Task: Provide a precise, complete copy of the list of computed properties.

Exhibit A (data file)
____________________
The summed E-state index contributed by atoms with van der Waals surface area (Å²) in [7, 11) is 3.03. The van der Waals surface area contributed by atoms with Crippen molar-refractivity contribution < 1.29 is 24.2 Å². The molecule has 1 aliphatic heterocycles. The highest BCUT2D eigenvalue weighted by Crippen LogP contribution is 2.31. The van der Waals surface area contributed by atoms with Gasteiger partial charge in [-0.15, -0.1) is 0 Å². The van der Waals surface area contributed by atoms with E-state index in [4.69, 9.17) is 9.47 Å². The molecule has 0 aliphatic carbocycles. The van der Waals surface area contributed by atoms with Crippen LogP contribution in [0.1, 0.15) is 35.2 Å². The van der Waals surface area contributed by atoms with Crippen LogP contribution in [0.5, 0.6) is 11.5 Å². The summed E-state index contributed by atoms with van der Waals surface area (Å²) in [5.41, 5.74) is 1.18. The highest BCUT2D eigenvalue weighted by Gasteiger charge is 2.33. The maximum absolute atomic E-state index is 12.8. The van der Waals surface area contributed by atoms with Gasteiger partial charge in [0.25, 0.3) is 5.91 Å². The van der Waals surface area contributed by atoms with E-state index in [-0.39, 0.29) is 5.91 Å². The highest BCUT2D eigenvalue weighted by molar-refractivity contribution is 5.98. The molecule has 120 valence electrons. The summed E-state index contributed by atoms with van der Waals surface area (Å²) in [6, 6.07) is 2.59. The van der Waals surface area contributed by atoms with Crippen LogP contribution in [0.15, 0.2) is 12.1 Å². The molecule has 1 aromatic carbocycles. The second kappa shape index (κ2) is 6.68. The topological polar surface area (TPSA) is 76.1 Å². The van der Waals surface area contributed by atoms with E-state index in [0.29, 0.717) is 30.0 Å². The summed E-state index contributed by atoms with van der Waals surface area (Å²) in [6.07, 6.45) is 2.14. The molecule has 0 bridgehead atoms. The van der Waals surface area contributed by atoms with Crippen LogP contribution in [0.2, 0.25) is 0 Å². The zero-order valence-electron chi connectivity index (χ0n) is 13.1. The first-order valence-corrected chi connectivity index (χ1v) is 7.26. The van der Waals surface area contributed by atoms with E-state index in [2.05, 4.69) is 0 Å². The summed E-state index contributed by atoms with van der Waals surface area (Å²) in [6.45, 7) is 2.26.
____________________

The summed E-state index contributed by atoms with van der Waals surface area (Å²) in [7, 11) is 3.03. The van der Waals surface area contributed by atoms with Crippen molar-refractivity contribution < 1.29 is 24.2 Å². The molecule has 1 aliphatic heterocycles. The highest BCUT2D eigenvalue weighted by Crippen LogP contribution is 2.31. The van der Waals surface area contributed by atoms with Gasteiger partial charge in [-0.15, -0.1) is 0 Å². The van der Waals surface area contributed by atoms with E-state index in [4.69, 9.17) is 9.47 Å². The molecule has 0 aliphatic carbocycles. The van der Waals surface area contributed by atoms with Crippen LogP contribution in [0.1, 0.15) is 35.2 Å². The van der Waals surface area contributed by atoms with Crippen LogP contribution in [0.5, 0.6) is 11.5 Å². The summed E-state index contributed by atoms with van der Waals surface area (Å²) in [5.41, 5.74) is 1.18. The highest BCUT2D eigenvalue weighted by Gasteiger charge is 2.33. The maximum absolute atomic E-state index is 12.8. The van der Waals surface area contributed by atoms with Gasteiger partial charge in [0.25, 0.3) is 5.91 Å². The van der Waals surface area contributed by atoms with E-state index in [-0.39, 0.29) is 5.91 Å². The highest BCUT2D eigenvalue weighted by molar-refractivity contribution is 5.98. The molecule has 120 valence electrons. The summed E-state index contributed by atoms with van der Waals surface area (Å²) in [6, 6.07) is 2.59. The van der Waals surface area contributed by atoms with Crippen LogP contribution in [0.15, 0.2) is 12.1 Å². The molecule has 1 aromatic carbocycles. The second kappa shape index (κ2) is 6.68. The topological polar surface area (TPSA) is 76.1 Å². The van der Waals surface area contributed by atoms with E-state index in [0.29, 0.717) is 30.0 Å². The summed E-state index contributed by atoms with van der Waals surface area (Å²) in [6.07, 6.45) is 2.14. The molecule has 0 bridgehead atoms. The van der Waals surface area contributed by atoms with Crippen LogP contribution in [0.2, 0.25) is 0 Å². The zero-order valence-electron chi connectivity index (χ0n) is 13.1. The first-order valence-corrected chi connectivity index (χ1v) is 7.26. The van der Waals surface area contributed by atoms with E-state index in [2.05, 4.69) is 0 Å². The summed E-state index contributed by atoms with van der Waals surface area (Å²) in [6.45, 7) is 2.26.